It was crunch time. Lucas had just returned from the crate-manufacturer with over two dozen crates fresh from our local manufacturer—so fresh, in fact, that the glue was still drying on some of them. Jon and Sam had spent the morning prepping the contents for each crate and doing logistics for the big show. It was less than four hours until showtime, and the pressure was on.
We’ll get back to the story in a bit, but first, a little background: Man Crates was founded last year. Though we’ve been in business since then, we decided to challenge ourselves (as if running a startup wasn’t a challenge in and of itself). So our team joined the Launchpad program at the Hasso Plattner Institute of Design at Stanford University, colloquially known as the “d.school.” Launchpad is led by eBay alum and angel investor Michael Dearing and former Patagonia COO and Timbuk2 CEO Perry Klebahn, and each year they accept about a dozen startups made up of some of the best and brightest from Stanford University and Silicon Valley into the program, which serves as a startup accelerator of sorts, helping push teams to market faster than they otherwise might.
Man Crates was in a bit of a unique situation at the start of Launchpad since we were the only team of the dozen that had already launched. But we put in the same effort as the other teams to learn about our business and the market
space, study pricing and marketing strategies, drive down our production costs, and structure our company.
Tuesday was a big day for the teams: the “Beta Launch Trade Show.” The event was open to all, and hundreds of people were projected to show up. A panel of diverse judges—from middle schoolers to area VCs to designers at local companies like IDEO—would be in attendance, rating our companies. While the Trade Show truly marked the launch of all of the other companies, we still treated it as if it were ours, too.
And that meant going all out.
We built crates by the dozens. We pulled late nights getting our branding materials together. We made shirts, engraved pint glasses, and built two prize boards with dozens of tiny fist and crowbar brands on them.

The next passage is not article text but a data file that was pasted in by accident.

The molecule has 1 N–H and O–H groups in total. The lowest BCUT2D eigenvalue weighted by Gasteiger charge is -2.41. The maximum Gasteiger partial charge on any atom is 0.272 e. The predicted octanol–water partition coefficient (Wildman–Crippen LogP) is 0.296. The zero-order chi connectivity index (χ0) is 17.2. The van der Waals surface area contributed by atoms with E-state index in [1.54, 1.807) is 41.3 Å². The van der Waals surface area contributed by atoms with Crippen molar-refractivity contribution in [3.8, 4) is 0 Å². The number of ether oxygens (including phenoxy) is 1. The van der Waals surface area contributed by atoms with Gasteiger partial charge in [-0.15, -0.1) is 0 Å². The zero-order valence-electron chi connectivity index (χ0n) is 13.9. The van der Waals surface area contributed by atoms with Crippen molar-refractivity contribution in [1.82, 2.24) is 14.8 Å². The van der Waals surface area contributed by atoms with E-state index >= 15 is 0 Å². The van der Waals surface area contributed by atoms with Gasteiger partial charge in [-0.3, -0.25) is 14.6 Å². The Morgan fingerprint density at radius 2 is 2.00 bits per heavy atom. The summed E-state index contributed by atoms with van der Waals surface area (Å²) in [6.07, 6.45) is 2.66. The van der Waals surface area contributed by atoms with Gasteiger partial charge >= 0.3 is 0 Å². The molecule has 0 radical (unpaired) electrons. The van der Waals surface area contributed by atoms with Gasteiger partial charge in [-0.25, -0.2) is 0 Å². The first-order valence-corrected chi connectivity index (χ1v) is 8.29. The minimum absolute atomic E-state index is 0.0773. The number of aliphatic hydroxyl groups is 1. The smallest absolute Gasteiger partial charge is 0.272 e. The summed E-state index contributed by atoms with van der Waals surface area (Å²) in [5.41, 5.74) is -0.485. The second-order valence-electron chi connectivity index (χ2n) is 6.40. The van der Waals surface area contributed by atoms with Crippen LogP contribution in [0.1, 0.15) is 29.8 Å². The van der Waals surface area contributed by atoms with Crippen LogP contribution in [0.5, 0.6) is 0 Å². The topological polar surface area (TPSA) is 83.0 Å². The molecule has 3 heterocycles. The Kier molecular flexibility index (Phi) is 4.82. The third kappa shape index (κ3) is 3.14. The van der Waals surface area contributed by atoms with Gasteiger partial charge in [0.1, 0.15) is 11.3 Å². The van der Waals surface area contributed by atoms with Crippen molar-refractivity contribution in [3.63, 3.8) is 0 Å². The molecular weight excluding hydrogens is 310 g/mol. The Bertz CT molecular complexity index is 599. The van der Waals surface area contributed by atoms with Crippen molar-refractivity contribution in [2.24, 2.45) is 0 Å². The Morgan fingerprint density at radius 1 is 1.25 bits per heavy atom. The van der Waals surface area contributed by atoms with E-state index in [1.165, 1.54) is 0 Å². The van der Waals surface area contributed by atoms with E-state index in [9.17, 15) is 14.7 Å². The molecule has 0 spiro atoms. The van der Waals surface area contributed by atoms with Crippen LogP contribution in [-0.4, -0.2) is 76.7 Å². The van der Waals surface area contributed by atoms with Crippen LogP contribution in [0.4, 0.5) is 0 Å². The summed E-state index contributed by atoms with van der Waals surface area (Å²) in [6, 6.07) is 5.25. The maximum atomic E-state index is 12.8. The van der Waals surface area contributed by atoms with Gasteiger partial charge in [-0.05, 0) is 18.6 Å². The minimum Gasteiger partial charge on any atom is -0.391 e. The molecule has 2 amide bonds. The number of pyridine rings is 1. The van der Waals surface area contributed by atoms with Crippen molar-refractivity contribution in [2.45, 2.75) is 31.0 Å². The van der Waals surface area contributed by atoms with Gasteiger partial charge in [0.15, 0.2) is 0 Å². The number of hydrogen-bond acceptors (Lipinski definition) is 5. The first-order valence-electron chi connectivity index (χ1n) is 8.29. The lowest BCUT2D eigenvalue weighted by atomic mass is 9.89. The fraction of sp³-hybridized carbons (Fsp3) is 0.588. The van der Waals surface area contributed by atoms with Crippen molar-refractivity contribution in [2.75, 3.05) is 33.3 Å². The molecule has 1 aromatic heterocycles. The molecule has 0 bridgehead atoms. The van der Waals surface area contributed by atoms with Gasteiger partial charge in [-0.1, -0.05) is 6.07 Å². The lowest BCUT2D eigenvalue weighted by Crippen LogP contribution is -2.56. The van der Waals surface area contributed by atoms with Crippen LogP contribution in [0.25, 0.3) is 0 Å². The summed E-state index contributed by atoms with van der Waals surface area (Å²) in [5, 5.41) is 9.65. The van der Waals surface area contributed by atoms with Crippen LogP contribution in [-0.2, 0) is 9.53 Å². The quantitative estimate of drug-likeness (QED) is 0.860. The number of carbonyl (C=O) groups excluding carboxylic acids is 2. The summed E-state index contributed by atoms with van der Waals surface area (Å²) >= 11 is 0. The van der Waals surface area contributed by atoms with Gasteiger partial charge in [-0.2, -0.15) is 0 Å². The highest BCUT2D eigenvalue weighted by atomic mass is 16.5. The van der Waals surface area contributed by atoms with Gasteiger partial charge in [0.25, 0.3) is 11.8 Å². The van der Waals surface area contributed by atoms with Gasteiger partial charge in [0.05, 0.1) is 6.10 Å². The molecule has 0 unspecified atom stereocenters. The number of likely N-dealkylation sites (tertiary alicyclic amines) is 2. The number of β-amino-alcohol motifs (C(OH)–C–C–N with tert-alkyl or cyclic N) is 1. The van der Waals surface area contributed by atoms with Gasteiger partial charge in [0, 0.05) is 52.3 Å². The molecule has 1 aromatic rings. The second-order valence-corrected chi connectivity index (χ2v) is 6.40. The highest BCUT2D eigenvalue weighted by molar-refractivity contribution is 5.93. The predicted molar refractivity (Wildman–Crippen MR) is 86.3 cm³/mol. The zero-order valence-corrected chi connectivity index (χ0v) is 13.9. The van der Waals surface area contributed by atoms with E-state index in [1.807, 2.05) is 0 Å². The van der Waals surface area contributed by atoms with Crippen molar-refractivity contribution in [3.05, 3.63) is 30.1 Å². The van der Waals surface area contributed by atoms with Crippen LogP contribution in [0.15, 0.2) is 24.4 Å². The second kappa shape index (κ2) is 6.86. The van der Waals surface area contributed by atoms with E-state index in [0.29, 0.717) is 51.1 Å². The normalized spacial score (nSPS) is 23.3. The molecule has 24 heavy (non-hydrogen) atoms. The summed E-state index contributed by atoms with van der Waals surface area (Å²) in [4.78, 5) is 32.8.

The morning of the show was busy, to say the least. Jon and Sam binned crate contents all morning. Lucas arrived by noon with the remaining crates and Team Man Crates got to work prepping, packing, and sealing crates. Within an
hour, the floor of Man Crates HQ was covered in Crates, Beef Jerky Ammo Cans, and plates with half-eaten pieces of pizza.
It was down to the wire. Jon was still sealing the final crates while Lucas and Sam started setting up the booth. The last batch of crates arrived just twenty minutes before the show started. The booth was ready to go—Man Crates branding everywhere. The t-shirt cannon was armed and ready. Oh, yeah, we had a t-shirt cannon. Did we forget to mention that? It was awesome. We christened her the Shirtzooka and all fell in love with her. We loved her so much, in fact, that we’re working on a prototype Giftzooka for gift delivery. Stay tuned on that one.
Finally, it was go-time. The Oaxacan Kitchen Mobile (purveyors of some of the finest mobile Mexican food in the South Bay) was outside, filling the atrium of the d.school building with the smell of carnitas. The teams were standing at
their booths, ready to deliver their pitches to judges and curious show attendees alike. At four o’clock, the doors opened, the crowd flooded in, and the show began.
Stay tuned for Part II of the Man Crates Launch Party story!